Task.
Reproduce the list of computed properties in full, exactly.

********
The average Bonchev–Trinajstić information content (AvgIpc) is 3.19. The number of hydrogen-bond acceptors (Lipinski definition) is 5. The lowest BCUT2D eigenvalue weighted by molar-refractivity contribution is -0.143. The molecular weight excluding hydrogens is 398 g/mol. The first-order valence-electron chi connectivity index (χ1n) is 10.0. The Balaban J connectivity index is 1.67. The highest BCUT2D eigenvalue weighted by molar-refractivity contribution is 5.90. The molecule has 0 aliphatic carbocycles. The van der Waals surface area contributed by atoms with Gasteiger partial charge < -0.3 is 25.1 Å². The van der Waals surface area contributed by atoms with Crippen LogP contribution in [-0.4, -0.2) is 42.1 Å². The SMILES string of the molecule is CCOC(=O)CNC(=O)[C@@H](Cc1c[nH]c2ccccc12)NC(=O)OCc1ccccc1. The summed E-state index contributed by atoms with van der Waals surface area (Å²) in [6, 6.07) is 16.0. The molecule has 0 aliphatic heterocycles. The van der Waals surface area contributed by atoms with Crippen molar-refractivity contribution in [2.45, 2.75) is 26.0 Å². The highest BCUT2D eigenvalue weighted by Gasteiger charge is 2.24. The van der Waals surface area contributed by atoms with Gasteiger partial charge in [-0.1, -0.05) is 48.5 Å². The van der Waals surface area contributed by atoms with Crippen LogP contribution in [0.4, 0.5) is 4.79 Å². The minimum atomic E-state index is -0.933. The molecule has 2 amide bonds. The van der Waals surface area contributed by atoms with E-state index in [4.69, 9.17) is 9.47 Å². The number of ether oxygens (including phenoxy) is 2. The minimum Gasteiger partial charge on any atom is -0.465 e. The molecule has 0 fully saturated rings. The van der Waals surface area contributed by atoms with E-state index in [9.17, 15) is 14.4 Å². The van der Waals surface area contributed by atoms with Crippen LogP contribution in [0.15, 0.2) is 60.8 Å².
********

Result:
The average Bonchev–Trinajstić information content (AvgIpc) is 3.19. The number of hydrogen-bond acceptors (Lipinski definition) is 5. The lowest BCUT2D eigenvalue weighted by molar-refractivity contribution is -0.143. The molecular weight excluding hydrogens is 398 g/mol. The first-order valence-electron chi connectivity index (χ1n) is 10.0. The Balaban J connectivity index is 1.67. The highest BCUT2D eigenvalue weighted by molar-refractivity contribution is 5.90. The molecule has 0 aliphatic carbocycles. The van der Waals surface area contributed by atoms with Gasteiger partial charge < -0.3 is 25.1 Å². The van der Waals surface area contributed by atoms with Crippen LogP contribution in [-0.4, -0.2) is 42.1 Å². The SMILES string of the molecule is CCOC(=O)CNC(=O)[C@@H](Cc1c[nH]c2ccccc12)NC(=O)OCc1ccccc1. The summed E-state index contributed by atoms with van der Waals surface area (Å²) in [6, 6.07) is 16.0. The molecule has 0 aliphatic heterocycles. The van der Waals surface area contributed by atoms with Crippen molar-refractivity contribution in [2.45, 2.75) is 26.0 Å². The highest BCUT2D eigenvalue weighted by Gasteiger charge is 2.24. The van der Waals surface area contributed by atoms with Gasteiger partial charge in [-0.1, -0.05) is 48.5 Å². The van der Waals surface area contributed by atoms with Crippen LogP contribution in [0.4, 0.5) is 4.79 Å². The minimum atomic E-state index is -0.933. The molecule has 2 amide bonds. The van der Waals surface area contributed by atoms with E-state index in [4.69, 9.17) is 9.47 Å². The number of ether oxygens (including phenoxy) is 2. The minimum Gasteiger partial charge on any atom is -0.465 e. The molecule has 0 fully saturated rings. The van der Waals surface area contributed by atoms with E-state index in [9.17, 15) is 14.4 Å². The van der Waals surface area contributed by atoms with Crippen LogP contribution in [0.15, 0.2) is 60.8 Å².